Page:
The Bedford Row Mystery - J.S. Fletcher - ebook
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The main character in the story is a detective story. He is investigating a mysterious murder. Detective and young Richard Marchmont soon discover that there is a triangle of financial intrigue that needs to be unraveled before the truth can be found out, and that in the hour of crime, not one suspicious person was hiding near the Marchmont house, but several.

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Liczba stron: 342

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Contents

I. Called to Remembrance

II. The Dilemma

III. Murder!

IV. Gone!

V. Forestalled

VI. On Whose Behalf?

VII. The Ex-Superintendent

VIII. The Detective Theorises

IX. Smouldering Fires

X. News

XI. Mantrap Manor

XII. Mr. Louis Vandelius

XIII. Mr. Vandelius Explains

XIV. Through the Lady’s Maid

XV. Flown!

XVI. Lansdale Speaks

XVII. Twenty Thousand Pounds

XVIII. Trace the Notes

XIX. Side Whiskers

XX. The Riverside Hotel

XXI. The Bridge

XXII. Trapped

XXIII. Look for that Woman!

XXIV. The House in Bernard Street

XXV. The Dead Man’s Letter

XXVI. The Visiting Card

XXVII. Straight to the Point

XXVIII. Final

I. Called to Remembrance

Bedford Row, on the western edge of Gray’s Inn, is well known to all Londoners as being chiefly the business abode of limbs of the law; a severely respectable street of Georgian houses in age-coloured red brick; quiet, sombre, disdainful of change. Law is practised in nearly every one of its tall doorways; the rooms to which they admit smell of parchment and sealing-wax; the men who come out of them or hurry into them carry brief-bags, or bundles of papers tied about with red-tape; you may feel confident, if you chance to pace along the pavements, that nine out of ten of the individuals you encounter are connected in some way with legal processes–law, in short, is the life-business of Bedford Row, and there are few people entering it who are not there as either plaintiffs or defendants or as agents or witnesses for one or the other.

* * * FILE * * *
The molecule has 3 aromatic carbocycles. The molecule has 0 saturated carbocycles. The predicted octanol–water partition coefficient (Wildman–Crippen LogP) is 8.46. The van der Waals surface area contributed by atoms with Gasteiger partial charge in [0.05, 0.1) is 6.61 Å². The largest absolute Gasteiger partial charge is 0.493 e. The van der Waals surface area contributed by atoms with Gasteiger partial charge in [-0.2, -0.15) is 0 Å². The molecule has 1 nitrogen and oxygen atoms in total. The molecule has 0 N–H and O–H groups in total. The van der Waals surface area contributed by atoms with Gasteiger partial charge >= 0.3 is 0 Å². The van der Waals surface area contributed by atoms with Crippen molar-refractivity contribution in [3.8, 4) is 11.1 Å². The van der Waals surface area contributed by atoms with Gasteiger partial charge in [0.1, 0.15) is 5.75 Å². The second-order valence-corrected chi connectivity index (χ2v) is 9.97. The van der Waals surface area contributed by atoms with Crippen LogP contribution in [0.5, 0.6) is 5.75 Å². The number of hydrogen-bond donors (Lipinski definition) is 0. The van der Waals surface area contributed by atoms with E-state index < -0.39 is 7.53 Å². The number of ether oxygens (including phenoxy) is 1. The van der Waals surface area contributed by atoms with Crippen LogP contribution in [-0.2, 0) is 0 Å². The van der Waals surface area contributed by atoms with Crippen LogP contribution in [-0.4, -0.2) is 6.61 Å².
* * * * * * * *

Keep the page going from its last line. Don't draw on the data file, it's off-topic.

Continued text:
Nevertheless there are people who go into Bedford Row in pursuit of something other than law, and a young man who turned its corner at noon one October day certainly did not look as if he wanted to serve somebody with a writ, or had just been served with one himself. He was a well-built, athletic fellow of twenty-five or so, whose bronzed cheeks, clear eyes, and alert expression betokened a love of and close acquaintanceship with outdoor life; and had there been anybody about who knew him they could have told you that he was Richard Marchmont, well known on the leading English cricket grounds as one of the best all-round amateurs of the Middlesex County Eleven, and that he was scarcely less eminent as an exponent of Rugby football. He was of the sort that loathes gloves and overcoats, and though the October air was keen that morning he wore neither, and his suit of grey tweed and soft cap to match made a contrast to the black-coated law folk against whom he rubbed shoulders. It was not often that Richard Marchmont walked into Bedford Row; its character and atmosphere had no charm for him, used as he was to the level greens of the playing-fields. Yet he had a close connection with the place. At the farther end of the street, in one of the oldest and largest houses, lived his uncle, Mr. Henry Marchmont, sole surviving partner in the firm of Fosdyke, Cletherton, & Marchmont, Solicitors. Mr. Henry Marchmont was an old-fashioned solicitor, and an old-fashioned man. Being a confirmed bachelor, he lived above his offices, in a suite of rooms which he had arranged and furnished–long since–in accordance with his own taste. There he was occasionally visited by his nephew, who preferred to live in another quarter of the town, in a smart flat in Jermyn Street, close to his favourite club, the Olympic, every member of which was a figure of note in the athletic world. Richard, wealthy himself, used to wonder what made his uncle, equally wealthy, tie his life down to the sombreness of Bedford Row when he might have had a proper establishment in the West End. Henry, teased on this point, always declared that he set his own neighbourhood high above either Mayfair or Belgravia, and the pavement before his front door to the flags of Pall Mall; he had taken root there, he said, and nothing should pull him up.